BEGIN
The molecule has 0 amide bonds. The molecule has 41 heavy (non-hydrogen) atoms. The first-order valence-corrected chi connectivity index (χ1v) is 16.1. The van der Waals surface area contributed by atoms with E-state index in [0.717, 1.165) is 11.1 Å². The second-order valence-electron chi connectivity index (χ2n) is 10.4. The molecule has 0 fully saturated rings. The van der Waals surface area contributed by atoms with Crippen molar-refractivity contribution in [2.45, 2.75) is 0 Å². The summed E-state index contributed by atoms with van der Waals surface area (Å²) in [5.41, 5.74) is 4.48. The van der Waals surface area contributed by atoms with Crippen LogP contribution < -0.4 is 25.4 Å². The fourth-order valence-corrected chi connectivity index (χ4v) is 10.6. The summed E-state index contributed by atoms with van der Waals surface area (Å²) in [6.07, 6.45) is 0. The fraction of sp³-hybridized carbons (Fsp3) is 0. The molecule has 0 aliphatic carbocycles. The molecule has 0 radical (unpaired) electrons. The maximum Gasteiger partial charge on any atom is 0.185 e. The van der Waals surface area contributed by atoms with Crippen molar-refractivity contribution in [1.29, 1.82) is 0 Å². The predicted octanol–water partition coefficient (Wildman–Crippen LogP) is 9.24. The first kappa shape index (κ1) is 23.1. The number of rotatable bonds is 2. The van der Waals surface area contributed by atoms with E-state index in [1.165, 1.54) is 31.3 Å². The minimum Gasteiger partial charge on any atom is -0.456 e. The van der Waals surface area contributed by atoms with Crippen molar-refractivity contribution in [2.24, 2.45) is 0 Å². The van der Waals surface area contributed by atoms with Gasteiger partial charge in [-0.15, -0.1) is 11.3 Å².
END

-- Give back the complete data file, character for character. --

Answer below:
The molecule has 0 amide bonds. The molecule has 41 heavy (non-hydrogen) atoms. The first-order valence-corrected chi connectivity index (χ1v) is 16.1. The van der Waals surface area contributed by atoms with E-state index in [0.717, 1.165) is 11.1 Å². The second-order valence-electron chi connectivity index (χ2n) is 10.4. The molecule has 0 fully saturated rings. The van der Waals surface area contributed by atoms with Crippen molar-refractivity contribution in [2.45, 2.75) is 0 Å². The summed E-state index contributed by atoms with van der Waals surface area (Å²) in [5.41, 5.74) is 4.48. The van der Waals surface area contributed by atoms with Crippen LogP contribution < -0.4 is 25.4 Å². The fourth-order valence-corrected chi connectivity index (χ4v) is 10.6. The summed E-state index contributed by atoms with van der Waals surface area (Å²) in [6.07, 6.45) is 0. The fraction of sp³-hybridized carbons (Fsp3) is 0. The molecule has 0 aliphatic carbocycles. The molecule has 0 radical (unpaired) electrons. The maximum Gasteiger partial charge on any atom is 0.185 e. The van der Waals surface area contributed by atoms with Crippen molar-refractivity contribution in [1.29, 1.82) is 0 Å². The predicted octanol–water partition coefficient (Wildman–Crippen LogP) is 9.24. The first kappa shape index (κ1) is 23.1. The number of rotatable bonds is 2. The van der Waals surface area contributed by atoms with E-state index in [1.165, 1.54) is 31.3 Å². The minimum Gasteiger partial charge on any atom is -0.456 e. The van der Waals surface area contributed by atoms with Crippen molar-refractivity contribution in [2.24, 2.45) is 0 Å². The van der Waals surface area contributed by atoms with Gasteiger partial charge in [-0.15, -0.1) is 11.3 Å².